<span class="vcard">D.J. Short</span>

NEW YORK, NY - OCTOBER 31:  Jerry Seinfeld looks on during Game Four of the 2015 World Series at Citi Field on October 31, 2015 in the Flushing neighborhood of the Queens borough of New York City.  (Photo by Elsa/Getty Images)
Photo by Elsa/Getty Images

Jerry Seinfeld is happy that Yoenis Cespedes is back with the Mets


After the Mets acquired outfielder Yoenis Cespedes from the Tigers last July, there was a natural connection with comedian and longtime Mets fan Jerry Seinfeld, who greeted the move with the line, “Cespedes for the rest of us.” The “Seinfeld” connections continued from there, as Cespedes’ power exploits were described as “feats of strength” by Mets television broadcaster Gary Cohen.

While reports linked the free agent slugger to the Nationals this week, the Mets pulled off a “Cespedes miracle” late last night by reportedly bringing him back on a three-year, $75 million contract. As we saw on Twitter, the move is Seinfeld-approved:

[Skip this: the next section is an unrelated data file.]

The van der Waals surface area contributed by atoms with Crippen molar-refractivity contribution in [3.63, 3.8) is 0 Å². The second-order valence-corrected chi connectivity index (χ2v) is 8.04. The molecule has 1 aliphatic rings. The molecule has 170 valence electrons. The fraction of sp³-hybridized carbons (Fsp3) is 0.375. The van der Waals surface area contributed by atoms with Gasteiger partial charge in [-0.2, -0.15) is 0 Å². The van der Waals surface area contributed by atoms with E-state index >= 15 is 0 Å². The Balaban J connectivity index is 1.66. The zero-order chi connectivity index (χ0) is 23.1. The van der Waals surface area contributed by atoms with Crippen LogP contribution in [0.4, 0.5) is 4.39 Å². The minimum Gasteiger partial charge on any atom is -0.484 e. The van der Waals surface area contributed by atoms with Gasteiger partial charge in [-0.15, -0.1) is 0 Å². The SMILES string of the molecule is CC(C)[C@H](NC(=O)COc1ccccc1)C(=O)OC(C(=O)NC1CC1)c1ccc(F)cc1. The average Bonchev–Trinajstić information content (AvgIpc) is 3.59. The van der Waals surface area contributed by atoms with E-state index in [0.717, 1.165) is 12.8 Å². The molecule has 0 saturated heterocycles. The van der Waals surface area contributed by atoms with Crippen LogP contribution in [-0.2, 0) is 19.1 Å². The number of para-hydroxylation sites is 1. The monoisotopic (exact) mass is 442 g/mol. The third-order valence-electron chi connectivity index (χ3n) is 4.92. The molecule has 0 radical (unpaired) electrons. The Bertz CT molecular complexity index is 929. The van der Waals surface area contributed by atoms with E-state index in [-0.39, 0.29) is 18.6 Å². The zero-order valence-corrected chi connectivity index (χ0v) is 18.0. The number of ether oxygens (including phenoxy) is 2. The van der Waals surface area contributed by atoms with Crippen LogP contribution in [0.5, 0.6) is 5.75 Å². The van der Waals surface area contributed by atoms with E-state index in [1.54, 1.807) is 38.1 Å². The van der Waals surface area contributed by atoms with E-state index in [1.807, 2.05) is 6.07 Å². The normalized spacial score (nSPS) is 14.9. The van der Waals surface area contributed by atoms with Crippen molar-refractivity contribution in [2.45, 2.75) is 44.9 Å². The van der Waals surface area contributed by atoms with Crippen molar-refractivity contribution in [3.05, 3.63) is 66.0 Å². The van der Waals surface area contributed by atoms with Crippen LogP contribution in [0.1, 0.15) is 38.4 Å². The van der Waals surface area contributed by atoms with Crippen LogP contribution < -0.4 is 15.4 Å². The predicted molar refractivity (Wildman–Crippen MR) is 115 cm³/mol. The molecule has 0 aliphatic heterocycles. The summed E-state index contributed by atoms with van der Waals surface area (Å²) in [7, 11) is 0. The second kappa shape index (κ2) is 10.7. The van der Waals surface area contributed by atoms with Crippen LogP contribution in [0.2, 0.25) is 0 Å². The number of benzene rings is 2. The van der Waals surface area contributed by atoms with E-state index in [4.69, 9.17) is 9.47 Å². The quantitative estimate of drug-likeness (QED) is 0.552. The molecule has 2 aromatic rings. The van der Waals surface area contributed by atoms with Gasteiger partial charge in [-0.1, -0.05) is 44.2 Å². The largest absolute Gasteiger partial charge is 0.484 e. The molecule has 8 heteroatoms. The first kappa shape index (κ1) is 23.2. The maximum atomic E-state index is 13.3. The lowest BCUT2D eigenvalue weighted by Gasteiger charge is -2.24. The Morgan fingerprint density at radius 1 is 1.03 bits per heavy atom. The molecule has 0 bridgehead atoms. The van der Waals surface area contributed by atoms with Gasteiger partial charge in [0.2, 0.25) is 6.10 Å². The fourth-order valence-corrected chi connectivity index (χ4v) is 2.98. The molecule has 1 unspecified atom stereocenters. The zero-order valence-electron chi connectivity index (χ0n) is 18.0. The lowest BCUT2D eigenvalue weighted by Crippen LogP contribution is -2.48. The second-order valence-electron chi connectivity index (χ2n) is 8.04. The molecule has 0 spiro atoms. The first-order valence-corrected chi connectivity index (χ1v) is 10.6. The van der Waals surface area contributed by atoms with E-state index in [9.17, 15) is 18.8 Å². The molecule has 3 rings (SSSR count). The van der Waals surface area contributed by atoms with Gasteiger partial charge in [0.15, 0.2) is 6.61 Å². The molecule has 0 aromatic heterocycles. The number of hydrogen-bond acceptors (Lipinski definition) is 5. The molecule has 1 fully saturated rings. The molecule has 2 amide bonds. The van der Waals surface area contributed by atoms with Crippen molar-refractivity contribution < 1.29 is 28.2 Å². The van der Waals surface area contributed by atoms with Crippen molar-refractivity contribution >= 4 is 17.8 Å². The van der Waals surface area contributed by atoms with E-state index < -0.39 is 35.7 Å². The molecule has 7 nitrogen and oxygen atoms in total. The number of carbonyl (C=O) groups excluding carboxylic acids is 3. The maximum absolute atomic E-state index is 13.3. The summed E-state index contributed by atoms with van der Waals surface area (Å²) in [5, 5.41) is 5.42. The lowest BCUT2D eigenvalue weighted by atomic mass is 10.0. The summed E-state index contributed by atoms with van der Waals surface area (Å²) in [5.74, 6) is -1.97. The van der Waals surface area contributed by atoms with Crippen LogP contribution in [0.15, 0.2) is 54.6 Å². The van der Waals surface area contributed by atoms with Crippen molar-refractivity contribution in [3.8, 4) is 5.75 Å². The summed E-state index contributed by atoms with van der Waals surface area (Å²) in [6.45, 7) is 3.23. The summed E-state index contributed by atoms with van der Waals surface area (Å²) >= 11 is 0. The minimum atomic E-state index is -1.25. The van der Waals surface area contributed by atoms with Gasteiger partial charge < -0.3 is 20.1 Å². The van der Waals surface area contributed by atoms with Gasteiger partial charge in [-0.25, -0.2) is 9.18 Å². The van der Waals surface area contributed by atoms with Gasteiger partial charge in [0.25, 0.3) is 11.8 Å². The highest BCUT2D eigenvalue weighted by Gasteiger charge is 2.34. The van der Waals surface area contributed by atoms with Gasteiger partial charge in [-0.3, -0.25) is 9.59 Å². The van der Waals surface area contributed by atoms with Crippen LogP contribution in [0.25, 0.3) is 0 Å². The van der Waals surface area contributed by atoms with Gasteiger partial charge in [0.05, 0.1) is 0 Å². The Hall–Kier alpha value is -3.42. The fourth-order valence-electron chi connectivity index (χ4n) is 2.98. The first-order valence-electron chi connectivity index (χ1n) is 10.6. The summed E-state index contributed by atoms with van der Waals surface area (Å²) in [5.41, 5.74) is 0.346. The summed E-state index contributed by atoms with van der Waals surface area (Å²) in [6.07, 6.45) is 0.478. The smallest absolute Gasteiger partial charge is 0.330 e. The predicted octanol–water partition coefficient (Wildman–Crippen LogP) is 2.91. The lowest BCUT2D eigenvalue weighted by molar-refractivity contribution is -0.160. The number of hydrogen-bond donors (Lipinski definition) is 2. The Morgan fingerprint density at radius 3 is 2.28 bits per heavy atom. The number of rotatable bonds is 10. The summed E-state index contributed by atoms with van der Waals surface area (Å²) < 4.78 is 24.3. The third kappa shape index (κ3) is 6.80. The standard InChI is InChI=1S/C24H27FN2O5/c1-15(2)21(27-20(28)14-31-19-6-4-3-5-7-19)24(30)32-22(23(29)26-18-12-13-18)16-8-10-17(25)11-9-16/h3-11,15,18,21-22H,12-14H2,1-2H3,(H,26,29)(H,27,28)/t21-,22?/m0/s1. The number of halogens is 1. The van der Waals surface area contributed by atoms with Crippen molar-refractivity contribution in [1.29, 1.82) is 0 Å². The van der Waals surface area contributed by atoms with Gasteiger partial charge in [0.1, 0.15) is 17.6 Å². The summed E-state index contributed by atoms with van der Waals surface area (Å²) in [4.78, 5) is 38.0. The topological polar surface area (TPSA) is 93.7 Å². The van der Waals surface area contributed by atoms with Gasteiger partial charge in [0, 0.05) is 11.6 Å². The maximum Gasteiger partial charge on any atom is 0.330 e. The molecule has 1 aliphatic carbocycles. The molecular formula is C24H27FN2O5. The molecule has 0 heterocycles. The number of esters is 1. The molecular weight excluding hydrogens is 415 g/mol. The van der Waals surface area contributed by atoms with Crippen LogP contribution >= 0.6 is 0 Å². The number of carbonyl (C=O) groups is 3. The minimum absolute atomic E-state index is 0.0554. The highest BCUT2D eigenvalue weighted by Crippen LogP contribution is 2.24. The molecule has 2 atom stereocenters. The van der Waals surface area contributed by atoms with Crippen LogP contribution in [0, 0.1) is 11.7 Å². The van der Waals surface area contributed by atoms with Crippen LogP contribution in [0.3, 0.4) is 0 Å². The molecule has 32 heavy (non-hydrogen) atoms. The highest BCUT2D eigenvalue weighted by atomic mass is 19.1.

His second tweet is a callback to the explanation of the origin of Festivus. Well played.

By the way, after hearing about Cespedes’ Lamborghini Aventador that literally spits fire, maybe it’s time for him to be a special guest on “Comedians in Cars Getting Coffee.” Just a thought, Jerry.

Rangers, Adrian Beltre have had preliminary extension talks

Adrian Beltre
AP Photo/Tony Gutierrez
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Adrian Beltre is entering the final year of his contract with the Rangers, but T.R. Sullivan of MLB.com reports that the two sides have had at least preliminary talks about an extension.